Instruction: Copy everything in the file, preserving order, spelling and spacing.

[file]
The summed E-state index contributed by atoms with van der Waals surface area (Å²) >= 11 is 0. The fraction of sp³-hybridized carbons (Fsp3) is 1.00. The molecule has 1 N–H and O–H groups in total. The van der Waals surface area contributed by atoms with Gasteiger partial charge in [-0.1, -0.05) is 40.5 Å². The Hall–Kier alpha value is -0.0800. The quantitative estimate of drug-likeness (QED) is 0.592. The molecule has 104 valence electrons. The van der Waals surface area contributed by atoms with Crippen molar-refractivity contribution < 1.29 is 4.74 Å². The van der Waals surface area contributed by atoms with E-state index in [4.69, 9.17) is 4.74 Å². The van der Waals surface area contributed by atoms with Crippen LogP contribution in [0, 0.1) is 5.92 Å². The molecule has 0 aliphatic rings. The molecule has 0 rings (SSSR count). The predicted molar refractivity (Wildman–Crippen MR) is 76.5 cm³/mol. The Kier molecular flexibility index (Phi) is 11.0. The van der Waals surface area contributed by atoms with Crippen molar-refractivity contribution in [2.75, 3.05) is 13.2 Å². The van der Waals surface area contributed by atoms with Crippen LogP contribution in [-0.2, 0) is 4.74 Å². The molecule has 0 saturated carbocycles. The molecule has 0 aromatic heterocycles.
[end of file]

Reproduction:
The summed E-state index contributed by atoms with van der Waals surface area (Å²) >= 11 is 0. The fraction of sp³-hybridized carbons (Fsp3) is 1.00. The molecule has 1 N–H and O–H groups in total. The van der Waals surface area contributed by atoms with Gasteiger partial charge in [-0.1, -0.05) is 40.5 Å². The Hall–Kier alpha value is -0.0800. The quantitative estimate of drug-likeness (QED) is 0.592. The molecule has 104 valence electrons. The van der Waals surface area contributed by atoms with Crippen molar-refractivity contribution < 1.29 is 4.74 Å². The van der Waals surface area contributed by atoms with E-state index in [4.69, 9.17) is 4.74 Å². The van der Waals surface area contributed by atoms with Crippen LogP contribution in [0, 0.1) is 5.92 Å². The molecule has 0 aliphatic rings. The molecule has 0 rings (SSSR count). The predicted molar refractivity (Wildman–Crippen MR) is 76.5 cm³/mol. The Kier molecular flexibility index (Phi) is 11.0. The van der Waals surface area contributed by atoms with Crippen molar-refractivity contribution in [2.75, 3.05) is 13.2 Å². The van der Waals surface area contributed by atoms with Crippen LogP contribution in [-0.2, 0) is 4.74 Å². The molecule has 0 saturated carbocycles. The molecule has 0 aromatic heterocycles.